The physical properties of plasma membrane lipids play vital roles in B cell receptor (BCR) activation, yet remarkably little is known regarding how lipids regulate the organization and activity of proteins within this signaling pathway. Overcoming this basic knowledge gap is necessary to elucidate the mechanisms underlying this essential biological function and will lead to the development of novel interventions for immune- related diseases. The experiments outlined in this proposal will identify the role plasma membrane lipids in regulating interactions between the BCR and down-stream mediators of the immune response, and will develop experimental methods to modulate lipid-mediated interactions in cells. The working hypothesis is that healthy B cells exploit heterogeneity maintained by a critical composition of its membrane lipids, to balance interactions between the BCR, activating kinases, and down-regulating phosphatases in order to facilitate early activation steps and suppress receptor activity in resting cells. The proposed research tests this working hypothesis by quantifying lipid-mediated interactions between the BCR and plasma membrane proteins in normal B cells and in cells treated with targeted perturbations of lipid heterogeneity. Guided by extensive preliminary data, two specific aims will be pursued: 1) Quantify and modulate effective interactions between the BCR and minimal membrane anchors and 2) Identify the roles of lipids in early B cell receptor activation.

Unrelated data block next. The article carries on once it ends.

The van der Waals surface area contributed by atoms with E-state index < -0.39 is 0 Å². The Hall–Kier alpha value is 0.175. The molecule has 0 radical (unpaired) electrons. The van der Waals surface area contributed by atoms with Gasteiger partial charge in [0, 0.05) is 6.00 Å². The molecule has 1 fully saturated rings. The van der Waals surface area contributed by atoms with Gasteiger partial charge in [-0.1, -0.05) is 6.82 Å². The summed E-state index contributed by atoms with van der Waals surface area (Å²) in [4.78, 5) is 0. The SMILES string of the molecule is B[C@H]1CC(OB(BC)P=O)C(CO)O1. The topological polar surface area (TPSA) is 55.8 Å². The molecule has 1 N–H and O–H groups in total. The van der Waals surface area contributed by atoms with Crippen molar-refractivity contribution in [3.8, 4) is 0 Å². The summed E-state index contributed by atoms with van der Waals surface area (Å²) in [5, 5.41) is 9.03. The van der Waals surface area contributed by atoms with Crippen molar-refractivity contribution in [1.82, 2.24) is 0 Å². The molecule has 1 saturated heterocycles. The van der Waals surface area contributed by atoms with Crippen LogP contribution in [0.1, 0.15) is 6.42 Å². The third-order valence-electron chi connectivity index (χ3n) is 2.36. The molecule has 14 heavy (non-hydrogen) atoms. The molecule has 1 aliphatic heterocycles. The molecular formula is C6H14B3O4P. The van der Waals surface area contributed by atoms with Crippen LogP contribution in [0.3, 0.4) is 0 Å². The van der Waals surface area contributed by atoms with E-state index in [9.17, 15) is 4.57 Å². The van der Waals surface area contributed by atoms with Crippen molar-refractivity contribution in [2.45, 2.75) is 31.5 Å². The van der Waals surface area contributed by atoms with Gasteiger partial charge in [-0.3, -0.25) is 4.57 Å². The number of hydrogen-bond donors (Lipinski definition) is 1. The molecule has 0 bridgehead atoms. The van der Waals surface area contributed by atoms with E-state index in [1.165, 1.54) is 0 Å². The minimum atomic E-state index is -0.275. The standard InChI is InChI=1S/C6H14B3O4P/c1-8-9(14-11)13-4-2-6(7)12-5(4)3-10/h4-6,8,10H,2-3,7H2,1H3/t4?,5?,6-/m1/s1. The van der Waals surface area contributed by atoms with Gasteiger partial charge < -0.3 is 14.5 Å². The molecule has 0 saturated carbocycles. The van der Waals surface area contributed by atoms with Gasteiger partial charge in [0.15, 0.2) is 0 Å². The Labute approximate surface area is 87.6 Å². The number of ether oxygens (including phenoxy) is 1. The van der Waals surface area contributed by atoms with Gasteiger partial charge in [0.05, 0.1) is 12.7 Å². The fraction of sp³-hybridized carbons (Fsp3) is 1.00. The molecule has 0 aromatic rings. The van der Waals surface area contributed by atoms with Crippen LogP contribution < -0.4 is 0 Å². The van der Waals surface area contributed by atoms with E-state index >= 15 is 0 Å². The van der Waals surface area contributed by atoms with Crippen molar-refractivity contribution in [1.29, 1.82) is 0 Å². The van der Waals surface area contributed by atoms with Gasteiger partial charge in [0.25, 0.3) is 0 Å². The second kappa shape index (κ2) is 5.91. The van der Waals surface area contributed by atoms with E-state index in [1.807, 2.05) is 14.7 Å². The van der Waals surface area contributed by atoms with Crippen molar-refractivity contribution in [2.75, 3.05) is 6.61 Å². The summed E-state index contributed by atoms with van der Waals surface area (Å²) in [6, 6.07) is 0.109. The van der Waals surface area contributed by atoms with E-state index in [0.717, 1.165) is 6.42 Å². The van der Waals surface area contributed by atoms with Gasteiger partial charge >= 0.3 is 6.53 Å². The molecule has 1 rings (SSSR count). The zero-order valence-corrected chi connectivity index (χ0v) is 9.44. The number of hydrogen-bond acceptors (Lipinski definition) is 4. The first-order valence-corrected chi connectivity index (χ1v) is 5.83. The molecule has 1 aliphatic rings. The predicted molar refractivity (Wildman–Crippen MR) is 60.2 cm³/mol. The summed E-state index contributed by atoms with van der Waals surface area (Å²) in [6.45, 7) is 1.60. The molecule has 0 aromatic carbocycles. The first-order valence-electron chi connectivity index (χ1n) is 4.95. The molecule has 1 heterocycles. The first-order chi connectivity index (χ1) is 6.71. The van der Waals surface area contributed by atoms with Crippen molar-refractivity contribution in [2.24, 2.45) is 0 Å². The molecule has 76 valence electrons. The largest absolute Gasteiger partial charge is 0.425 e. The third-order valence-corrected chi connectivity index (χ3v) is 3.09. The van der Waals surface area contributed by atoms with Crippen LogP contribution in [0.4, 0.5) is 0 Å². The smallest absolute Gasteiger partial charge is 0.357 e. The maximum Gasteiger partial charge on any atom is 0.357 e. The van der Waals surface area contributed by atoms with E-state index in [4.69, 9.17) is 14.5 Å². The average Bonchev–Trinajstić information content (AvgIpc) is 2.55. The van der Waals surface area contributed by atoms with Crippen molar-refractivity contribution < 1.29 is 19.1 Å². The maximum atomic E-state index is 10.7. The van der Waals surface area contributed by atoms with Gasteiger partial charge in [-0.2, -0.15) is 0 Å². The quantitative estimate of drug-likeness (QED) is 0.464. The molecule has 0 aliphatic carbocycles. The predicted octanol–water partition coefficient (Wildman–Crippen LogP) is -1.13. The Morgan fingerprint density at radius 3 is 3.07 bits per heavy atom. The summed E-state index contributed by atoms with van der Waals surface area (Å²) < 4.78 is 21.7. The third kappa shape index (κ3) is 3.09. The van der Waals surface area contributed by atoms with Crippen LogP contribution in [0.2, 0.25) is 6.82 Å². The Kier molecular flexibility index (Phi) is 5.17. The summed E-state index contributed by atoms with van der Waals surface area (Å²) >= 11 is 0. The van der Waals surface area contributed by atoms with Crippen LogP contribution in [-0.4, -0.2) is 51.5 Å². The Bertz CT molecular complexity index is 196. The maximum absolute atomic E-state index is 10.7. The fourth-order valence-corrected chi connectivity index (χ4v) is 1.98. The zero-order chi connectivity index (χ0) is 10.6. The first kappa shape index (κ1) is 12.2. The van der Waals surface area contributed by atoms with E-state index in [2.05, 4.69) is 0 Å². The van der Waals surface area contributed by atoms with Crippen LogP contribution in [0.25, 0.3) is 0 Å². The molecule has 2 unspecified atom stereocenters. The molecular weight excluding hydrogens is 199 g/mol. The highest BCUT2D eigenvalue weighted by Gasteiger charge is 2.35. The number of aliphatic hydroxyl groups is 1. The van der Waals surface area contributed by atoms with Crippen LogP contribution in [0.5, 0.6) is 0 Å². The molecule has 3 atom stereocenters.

Both aims will utilize a new and tested method developed in the applicant's laboratory to directly measure interaction potentials between plasma membrane proteins using super-resolution imaging techniques.
Both aims will also apply a novel class of membrane perturbations shown to modify the phase behavior of isolated plasma membrane vesicles and the composition of cross-linked BCR receptor clusters in cells. In the first aim, interaction energies will be measured between the BCR and membrane protein anchor motifs expressed in B cells and interactions will be modulated with biochemical perturbations. Under the second aim, the activity of full length proteins involved in BCR signaling will be measured and their effective interactions with other signaling components will be quantified over a range of experimental conditions. A predictive model will be developed that includes protein and lipid interactions, and plasma membrane heterogeneity will be investigated in lymphoma cells with known defects in BCR signaling. Although the proposed research will take place in B cells, it has implications for studying of role of lipids in other biological proceses and cell types. This approach is innovative because it draws on cutting edge experimental methodologies as well as the unique perspective that lipids impact functional processes by modulating effective interactions between embedded proteins. The proposed work is significant because it will establish a mechanism for lipid-mediated control of immune signaling processes enabling new strategies for the treatment of immune related disease through manipulation of plasma membrane physical properties.
The proposed research is relevant to human health because defects in B cell receptor signaling can lead to immunodeficiency, autoimmunity, and lymphoma, and targeting plasma membrane lipids could lead to effective interventions to these human diseases. The proposed research is relevant to the part of NIH's mission that pertains to seeking fundamental knowledge that will help to prevent and treat these human illnesses.
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